700“I thought Serena had a 6-1, 6-1 beatdown on her tweet to John. It was tremendous. I thought that said everything, and nothing else needs to be said. … It was perfect,” Gilbert said.

On CBS This Morning Tuesday, McEnroe snapped at host Charlie Rose when he said McEnroe knew the comment would create controversy.

“I don’t want to upset her or whatever it was. She’s — I think she was doing a tongue-in-cheek as well. And I think that deep down we’re talking about something — I can’t even believe we’re talking about it,” McEnroe said.

On the conference call, Gilbert added this: 

” I don’t know what the context of why he said it, why he doubled-down on it.  I will tell you (Serena) is the greatest female athlete in any sport ever, and maybe Steffi Graf is the second-best athlete,” Gilbert said. “Let’s say a 130-pound boxer might be the best ever. You don’t ask if he could beat, like, a heavyweight. He might be a better boxer than the heavyweight, but obviously he wouldn’t beat him. It’s totally ridiculous to ask or think about it. They don’t compete against each other.”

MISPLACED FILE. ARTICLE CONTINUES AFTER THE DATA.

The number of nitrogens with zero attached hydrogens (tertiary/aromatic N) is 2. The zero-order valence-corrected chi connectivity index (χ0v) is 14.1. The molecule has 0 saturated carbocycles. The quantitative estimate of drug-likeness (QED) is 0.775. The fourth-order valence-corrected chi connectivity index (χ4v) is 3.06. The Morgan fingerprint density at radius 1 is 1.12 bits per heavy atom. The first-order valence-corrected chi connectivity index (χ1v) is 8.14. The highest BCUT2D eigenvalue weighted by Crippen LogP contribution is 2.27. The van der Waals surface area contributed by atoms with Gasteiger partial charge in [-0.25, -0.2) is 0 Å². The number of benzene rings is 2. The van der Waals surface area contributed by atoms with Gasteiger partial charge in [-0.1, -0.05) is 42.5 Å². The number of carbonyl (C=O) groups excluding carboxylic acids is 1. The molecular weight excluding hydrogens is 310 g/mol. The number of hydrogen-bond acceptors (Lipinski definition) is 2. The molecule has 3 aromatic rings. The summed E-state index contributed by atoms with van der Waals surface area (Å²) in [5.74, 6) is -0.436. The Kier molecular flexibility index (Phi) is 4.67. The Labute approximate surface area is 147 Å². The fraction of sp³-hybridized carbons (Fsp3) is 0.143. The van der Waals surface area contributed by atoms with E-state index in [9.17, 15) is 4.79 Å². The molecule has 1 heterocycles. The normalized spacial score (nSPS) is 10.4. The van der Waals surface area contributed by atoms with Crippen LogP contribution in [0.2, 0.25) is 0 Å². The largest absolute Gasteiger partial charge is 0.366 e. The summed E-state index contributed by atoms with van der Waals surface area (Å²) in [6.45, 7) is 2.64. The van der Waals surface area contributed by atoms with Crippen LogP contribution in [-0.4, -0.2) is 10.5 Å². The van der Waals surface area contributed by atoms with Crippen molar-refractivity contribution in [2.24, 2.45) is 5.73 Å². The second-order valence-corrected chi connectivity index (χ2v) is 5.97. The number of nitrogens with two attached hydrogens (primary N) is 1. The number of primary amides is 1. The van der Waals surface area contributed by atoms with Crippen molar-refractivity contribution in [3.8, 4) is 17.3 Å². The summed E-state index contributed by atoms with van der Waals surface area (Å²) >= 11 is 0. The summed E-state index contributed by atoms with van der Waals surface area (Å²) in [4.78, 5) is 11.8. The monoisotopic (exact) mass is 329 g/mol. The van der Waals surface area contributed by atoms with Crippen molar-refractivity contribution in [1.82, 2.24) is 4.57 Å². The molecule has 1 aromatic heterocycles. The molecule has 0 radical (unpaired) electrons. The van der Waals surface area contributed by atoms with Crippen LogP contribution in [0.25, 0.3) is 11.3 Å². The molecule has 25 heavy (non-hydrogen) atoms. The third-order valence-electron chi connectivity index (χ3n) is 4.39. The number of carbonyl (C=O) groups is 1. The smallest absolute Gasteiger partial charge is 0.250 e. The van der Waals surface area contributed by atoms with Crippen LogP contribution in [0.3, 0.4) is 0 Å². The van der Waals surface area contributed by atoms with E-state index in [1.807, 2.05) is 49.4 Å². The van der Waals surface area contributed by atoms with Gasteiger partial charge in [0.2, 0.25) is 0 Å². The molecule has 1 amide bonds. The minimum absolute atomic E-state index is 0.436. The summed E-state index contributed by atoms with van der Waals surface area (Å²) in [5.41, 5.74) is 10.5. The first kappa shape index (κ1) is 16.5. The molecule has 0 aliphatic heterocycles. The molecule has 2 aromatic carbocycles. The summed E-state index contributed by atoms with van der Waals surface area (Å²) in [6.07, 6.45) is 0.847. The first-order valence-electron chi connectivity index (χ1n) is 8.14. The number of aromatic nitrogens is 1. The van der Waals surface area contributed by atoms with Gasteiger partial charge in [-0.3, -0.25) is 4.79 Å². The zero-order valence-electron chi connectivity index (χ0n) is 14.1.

That’s a great analogy, actually. 

On the same call, fellow American tennis Chris Evert also made a pretty good point.

“I feel like it’s irrelevant. It doesn’t mean anything.  I also feel if – and I hate to say it – but if Serena Williams played the No. 200 male player, she might beat him. If she played the No. 500 man, she might lose to him,” Evert said. “It depends on their styles, how the games match up. So that’s my answer.”

Their two cents